‘Well, I do manage people’s judgements, and ridicules pretty well; I don’t let them define me. But it’s still the fear of the incoming, that drives me bulldozers.’

‘The fear to fail.’

I’m sorry, ARE WE GOING ANYWHERE WITH THESE ROBOT-LIKE RESPONSES? My nostrils flare a bit. She doesn’t notice. Or, she does. I suppress my irritation, ‘Well, yeah (duh!), makes me stagnant. And I absolutely hate being stagnant.

‘You don’t like being stagnant.’
By this time, I’m done. ‘No.’

She lets out a deep breath, takes off her shades, looks me into the eyes, comes closer, and says,

‘Then darling, FUCKING FAIL.’

What the—truck! She shouts in my ears that have been doing just about okay without the hearing aids, in this brutally honking world.

Epiphany puts her shades on, adjusts her hat, takes a long breath, and looks monstrously calm for someone who had screamed as if I were going to be run over by a train. What did I do to her? Did I accidentally summon her while she was enjoying the sun, on a motor boat in Hawaii?

Before I could gather some sense to ask, she utters a melodious ‘Ta-taa!’ and vanishes.
Wait—oh—something ’bout—fudging fail—what?
Tiled wall stares back at me. ∗

I shake my head, roll my eyes, come back to my room, walk to my desk, look out of the window, and suddenly, I can SEE. You know, what they say about a fog being lifted from the eyes—they’re right.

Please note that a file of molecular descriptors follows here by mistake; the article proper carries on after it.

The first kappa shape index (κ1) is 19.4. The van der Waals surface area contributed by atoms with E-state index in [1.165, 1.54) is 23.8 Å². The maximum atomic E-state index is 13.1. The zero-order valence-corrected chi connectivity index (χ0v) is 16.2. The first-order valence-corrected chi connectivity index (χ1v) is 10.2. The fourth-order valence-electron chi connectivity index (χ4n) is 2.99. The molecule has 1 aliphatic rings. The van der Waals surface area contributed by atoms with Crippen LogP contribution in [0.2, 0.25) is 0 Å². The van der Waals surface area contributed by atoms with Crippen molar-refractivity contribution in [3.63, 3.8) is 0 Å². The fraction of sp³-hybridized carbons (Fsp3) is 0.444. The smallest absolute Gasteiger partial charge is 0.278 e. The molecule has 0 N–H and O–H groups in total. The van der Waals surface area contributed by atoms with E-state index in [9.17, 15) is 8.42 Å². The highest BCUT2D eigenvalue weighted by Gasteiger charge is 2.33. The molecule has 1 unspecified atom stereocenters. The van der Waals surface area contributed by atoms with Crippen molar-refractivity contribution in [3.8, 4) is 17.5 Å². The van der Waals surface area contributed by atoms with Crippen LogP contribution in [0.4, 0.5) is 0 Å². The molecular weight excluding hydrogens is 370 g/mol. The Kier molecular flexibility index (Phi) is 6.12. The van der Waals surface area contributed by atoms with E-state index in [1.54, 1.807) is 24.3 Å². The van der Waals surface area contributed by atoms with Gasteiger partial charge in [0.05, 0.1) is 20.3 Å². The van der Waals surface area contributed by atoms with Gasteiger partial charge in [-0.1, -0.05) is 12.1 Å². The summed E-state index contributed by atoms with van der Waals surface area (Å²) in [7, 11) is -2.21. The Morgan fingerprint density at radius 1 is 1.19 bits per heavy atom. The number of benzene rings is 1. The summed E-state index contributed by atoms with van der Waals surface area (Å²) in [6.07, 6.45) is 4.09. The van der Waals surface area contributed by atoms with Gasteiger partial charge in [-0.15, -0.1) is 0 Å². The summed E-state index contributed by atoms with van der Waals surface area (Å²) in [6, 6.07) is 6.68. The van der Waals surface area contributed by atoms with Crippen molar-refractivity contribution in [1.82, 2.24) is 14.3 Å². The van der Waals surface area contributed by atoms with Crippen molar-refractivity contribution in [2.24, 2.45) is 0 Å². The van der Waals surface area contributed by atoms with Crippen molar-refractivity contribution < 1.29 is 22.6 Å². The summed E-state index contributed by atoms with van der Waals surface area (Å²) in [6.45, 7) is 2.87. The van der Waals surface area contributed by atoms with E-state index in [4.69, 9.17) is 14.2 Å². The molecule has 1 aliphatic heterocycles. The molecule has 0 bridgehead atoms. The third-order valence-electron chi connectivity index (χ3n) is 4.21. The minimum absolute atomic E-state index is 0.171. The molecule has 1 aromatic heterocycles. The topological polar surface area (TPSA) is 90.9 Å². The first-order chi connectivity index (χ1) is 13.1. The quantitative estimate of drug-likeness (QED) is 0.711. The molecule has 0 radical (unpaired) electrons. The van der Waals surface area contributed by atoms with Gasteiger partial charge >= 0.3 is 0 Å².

It all boils down to this:

If I allow myself to fail, I can finally find amusement in the many failure rides, instead of wallowing in the catastrophic picture drawn by the fancy, evil wizard, who sits on the nervous, muscular throne inside my brain.

I can endure whatever ideas of failure are thrown at me, when I’d be much more present in the experience of the process, rather than pining for its success. 

The most important consequence of this is that, it opens a whole channel to experience more of life, by doing whatever the heck I truly love, without trying not to step on an ant. I can stop waiting, and begin living life instead, while I meticulously plan out the details needed to reach my next milestone.

But what if I fail to fudging fail?

She knows I’m such a failure, I could, at some point, fail to fail, which definitely wouldn’t be so bad, after all! Who doesn’t love a fat toast of success!

Hence—hold your hats—that’s what I’m here to do now on.

I might absolutely fail at my task of writing good enough, of reaching out to y’all, of making any difference, of bringing any awareness, whatsoever. And you’re going to tell me how tragically I fail—free and fully-welcomed criticisms! It’s a win-win, y’all.

Don’t just wait outside my door now, bring yourselves RAW, and pour your love, joy, kindness; OR vent out till your hearts’ deep-as-shit desires.

Remember the blah mantra, ‘Try. Try again’? It’s been tried too many times.  I sentence it to be hanged. This second.

Fail. Then darling, fail again.

And don’t forget to take crunchy care, Potatoes.

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When you change the way you look at things, the things you look at change!!

Aikta Srivastava

Oh, you’re absolutely correct Shubhra! And thank you so much for responding.


Nice Aikta.

Aikta Srivastava

Thank you Arshad.